Weather Watchers Needed – Nsf and Ucar Grants Promote Expansion of Colorado State’s Coco Rahs Program Across Great Plains States

Colorado State University’s popular Community Collaborative Rain and Hail Study, or CoCo RaHS, has received grants from the National Science Foundation and the University Corporation for Atmospheric Research to expand the volunteer-based weather watcher program across the Central Great Plains. The grants are further providing opportunities for CoCo RaHS to collaborate with Colorado State’s CHILL Radar facility, one of the world’s most advanced weather research radars, to improve weather tracking, forecasting and analysis for the National Weather Service and other organizations.

CoCo RaHS is currently recruiting hundreds of volunteers to help expand the program’s region of coverage into far eastern Colorado, and soon will be looking for volunteers in southeastern Wyoming, western Nebraska and western Kansas, where water resources are often scarce but play a critical role in the livelihood of the local population. The goals of the collaboration include providing outreach and educational opportunities for citizens and obtaining significant scientific data that can lead to improved precipitation estimates and measurements for researchers.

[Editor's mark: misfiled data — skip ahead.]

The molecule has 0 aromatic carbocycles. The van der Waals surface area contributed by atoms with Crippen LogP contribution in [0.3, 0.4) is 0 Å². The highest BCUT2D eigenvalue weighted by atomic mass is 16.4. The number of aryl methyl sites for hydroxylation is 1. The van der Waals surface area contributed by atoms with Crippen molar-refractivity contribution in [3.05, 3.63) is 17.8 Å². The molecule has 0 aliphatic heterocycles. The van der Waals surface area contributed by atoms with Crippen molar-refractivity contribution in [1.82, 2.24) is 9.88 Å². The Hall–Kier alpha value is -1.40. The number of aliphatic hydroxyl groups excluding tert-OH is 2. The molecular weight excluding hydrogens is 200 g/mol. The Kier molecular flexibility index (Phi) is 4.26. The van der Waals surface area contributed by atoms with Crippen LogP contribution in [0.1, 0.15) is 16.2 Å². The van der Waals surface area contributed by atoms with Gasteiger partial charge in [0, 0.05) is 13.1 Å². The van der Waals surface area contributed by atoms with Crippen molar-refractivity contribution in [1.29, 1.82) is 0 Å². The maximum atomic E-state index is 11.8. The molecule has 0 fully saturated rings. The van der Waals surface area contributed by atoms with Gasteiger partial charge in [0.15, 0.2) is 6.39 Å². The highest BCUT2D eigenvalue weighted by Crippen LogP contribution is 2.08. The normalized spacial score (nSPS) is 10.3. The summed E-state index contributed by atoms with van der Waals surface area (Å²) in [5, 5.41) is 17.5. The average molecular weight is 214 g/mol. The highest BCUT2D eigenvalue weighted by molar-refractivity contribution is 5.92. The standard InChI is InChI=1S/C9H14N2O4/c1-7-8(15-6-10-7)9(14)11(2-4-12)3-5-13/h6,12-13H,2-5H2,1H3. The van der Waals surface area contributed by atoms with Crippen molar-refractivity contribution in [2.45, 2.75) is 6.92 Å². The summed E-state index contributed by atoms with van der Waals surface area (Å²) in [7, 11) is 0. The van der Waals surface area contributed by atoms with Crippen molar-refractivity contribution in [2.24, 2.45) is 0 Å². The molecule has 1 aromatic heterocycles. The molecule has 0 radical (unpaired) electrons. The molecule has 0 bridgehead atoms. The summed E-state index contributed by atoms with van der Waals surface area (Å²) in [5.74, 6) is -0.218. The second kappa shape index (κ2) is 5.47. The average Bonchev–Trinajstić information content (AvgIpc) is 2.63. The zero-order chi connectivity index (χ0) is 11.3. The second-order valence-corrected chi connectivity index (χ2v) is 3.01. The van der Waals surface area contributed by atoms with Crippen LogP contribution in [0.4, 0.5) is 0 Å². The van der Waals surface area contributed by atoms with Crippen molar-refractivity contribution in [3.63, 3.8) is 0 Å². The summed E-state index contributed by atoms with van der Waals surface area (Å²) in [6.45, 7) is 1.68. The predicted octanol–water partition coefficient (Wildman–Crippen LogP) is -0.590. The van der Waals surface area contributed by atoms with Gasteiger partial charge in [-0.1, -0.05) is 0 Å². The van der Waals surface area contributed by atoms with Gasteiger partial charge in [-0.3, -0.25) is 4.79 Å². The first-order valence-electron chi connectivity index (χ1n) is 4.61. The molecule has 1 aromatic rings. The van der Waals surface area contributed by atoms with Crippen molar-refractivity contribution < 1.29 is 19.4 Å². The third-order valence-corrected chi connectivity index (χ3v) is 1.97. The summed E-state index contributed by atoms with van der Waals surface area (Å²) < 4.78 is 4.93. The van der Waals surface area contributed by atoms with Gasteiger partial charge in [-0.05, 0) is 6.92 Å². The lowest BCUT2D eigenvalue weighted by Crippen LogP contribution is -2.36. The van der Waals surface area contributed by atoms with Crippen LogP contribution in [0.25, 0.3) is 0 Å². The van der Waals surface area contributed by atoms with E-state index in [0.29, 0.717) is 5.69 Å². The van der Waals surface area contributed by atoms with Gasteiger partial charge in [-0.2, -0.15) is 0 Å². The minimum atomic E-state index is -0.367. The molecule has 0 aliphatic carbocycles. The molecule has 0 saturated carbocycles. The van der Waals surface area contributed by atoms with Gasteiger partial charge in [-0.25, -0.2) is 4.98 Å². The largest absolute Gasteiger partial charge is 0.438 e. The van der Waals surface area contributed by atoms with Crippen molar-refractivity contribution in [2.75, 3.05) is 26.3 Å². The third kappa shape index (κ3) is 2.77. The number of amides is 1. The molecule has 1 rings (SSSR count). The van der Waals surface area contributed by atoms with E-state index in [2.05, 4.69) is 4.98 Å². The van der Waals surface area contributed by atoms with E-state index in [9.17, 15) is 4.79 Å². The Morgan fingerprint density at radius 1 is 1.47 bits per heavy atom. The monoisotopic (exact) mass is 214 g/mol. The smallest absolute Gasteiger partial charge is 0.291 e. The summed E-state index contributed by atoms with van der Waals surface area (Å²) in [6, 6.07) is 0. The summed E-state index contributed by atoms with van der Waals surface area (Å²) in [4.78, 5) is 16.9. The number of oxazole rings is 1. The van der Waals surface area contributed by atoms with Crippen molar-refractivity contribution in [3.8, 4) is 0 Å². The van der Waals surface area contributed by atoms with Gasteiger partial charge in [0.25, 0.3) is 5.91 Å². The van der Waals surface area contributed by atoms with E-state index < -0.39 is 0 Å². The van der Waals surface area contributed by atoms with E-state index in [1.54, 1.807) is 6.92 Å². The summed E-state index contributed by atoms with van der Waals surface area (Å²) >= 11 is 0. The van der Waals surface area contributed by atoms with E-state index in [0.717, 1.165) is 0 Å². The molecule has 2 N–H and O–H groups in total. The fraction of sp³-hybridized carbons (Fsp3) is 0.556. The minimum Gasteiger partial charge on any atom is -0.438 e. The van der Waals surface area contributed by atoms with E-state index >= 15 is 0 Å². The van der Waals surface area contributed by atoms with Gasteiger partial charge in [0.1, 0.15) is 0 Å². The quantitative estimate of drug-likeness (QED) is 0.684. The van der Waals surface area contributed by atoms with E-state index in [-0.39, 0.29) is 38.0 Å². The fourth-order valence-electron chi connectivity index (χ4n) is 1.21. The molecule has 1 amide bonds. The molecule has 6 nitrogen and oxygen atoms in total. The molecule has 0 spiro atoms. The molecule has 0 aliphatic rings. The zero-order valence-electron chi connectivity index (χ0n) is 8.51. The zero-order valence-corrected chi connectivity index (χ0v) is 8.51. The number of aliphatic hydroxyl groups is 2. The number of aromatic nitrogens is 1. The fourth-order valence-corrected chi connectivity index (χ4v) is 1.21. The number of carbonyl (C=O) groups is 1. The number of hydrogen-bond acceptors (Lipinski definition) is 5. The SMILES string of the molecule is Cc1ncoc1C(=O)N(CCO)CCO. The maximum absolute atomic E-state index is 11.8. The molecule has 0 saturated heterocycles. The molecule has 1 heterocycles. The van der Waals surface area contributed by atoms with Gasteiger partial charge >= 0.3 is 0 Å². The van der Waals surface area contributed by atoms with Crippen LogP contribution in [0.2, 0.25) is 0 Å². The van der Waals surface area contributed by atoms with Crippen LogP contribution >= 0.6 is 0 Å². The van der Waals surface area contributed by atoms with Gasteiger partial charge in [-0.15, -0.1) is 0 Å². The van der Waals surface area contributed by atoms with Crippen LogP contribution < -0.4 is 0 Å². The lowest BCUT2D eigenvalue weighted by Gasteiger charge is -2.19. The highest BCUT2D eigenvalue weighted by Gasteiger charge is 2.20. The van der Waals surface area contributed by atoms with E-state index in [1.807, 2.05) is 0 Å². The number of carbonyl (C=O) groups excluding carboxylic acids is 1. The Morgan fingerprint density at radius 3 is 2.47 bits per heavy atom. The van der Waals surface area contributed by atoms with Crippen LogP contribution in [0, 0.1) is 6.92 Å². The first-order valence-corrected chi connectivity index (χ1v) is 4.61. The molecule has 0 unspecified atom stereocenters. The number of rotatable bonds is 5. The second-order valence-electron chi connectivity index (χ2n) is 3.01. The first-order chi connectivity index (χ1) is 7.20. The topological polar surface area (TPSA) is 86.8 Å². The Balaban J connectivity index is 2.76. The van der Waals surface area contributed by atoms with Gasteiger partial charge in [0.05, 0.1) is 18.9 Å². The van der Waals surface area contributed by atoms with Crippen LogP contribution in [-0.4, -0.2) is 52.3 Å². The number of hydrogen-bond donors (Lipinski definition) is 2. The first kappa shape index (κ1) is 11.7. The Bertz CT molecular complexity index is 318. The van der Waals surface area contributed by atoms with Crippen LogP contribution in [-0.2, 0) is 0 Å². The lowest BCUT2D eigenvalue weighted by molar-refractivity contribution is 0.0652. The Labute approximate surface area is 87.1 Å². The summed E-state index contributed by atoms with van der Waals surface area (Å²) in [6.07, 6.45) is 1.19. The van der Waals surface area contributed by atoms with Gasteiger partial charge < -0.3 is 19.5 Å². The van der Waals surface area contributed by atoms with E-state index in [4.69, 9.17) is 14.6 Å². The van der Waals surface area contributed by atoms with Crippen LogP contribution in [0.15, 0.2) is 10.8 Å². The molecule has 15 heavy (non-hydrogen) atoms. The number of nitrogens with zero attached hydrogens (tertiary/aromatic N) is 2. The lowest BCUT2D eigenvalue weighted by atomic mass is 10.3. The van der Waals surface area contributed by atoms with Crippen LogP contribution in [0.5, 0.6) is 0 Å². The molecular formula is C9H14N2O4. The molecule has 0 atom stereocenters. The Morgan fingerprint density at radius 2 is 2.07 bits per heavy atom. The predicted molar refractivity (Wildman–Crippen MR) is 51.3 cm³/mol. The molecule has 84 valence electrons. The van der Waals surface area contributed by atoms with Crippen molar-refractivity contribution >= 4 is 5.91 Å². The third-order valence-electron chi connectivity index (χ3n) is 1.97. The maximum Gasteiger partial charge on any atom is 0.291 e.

"There is a need for greater and more accurate rain, snow and hail data across the sparsely populated, storm-prone area of the Central Great Plains," said Nolan Doesken, a research climatologist at Colorado State’s Colorado Climate Center and director of the CoCo RaHS program. "There is also an opportunity for education and community involvement. Local citizens can help, and with minimal effort can gather vital data about local storms not available from any other source."

The region’s diverse and extreme weather is a challenge to climatologists and has a direct affect on urban water supplies, fire danger, surface water, groundwater, industry, soil, crops, livestock and wildlife. Through a network of more than 500 active volunteers, CoCo RaHS is helping answer many questions about the region’s storm characteristics, providing valuable data to Colorado State researchers, the National Weather Service, water managers and many others, and educating the public first hand about weather research.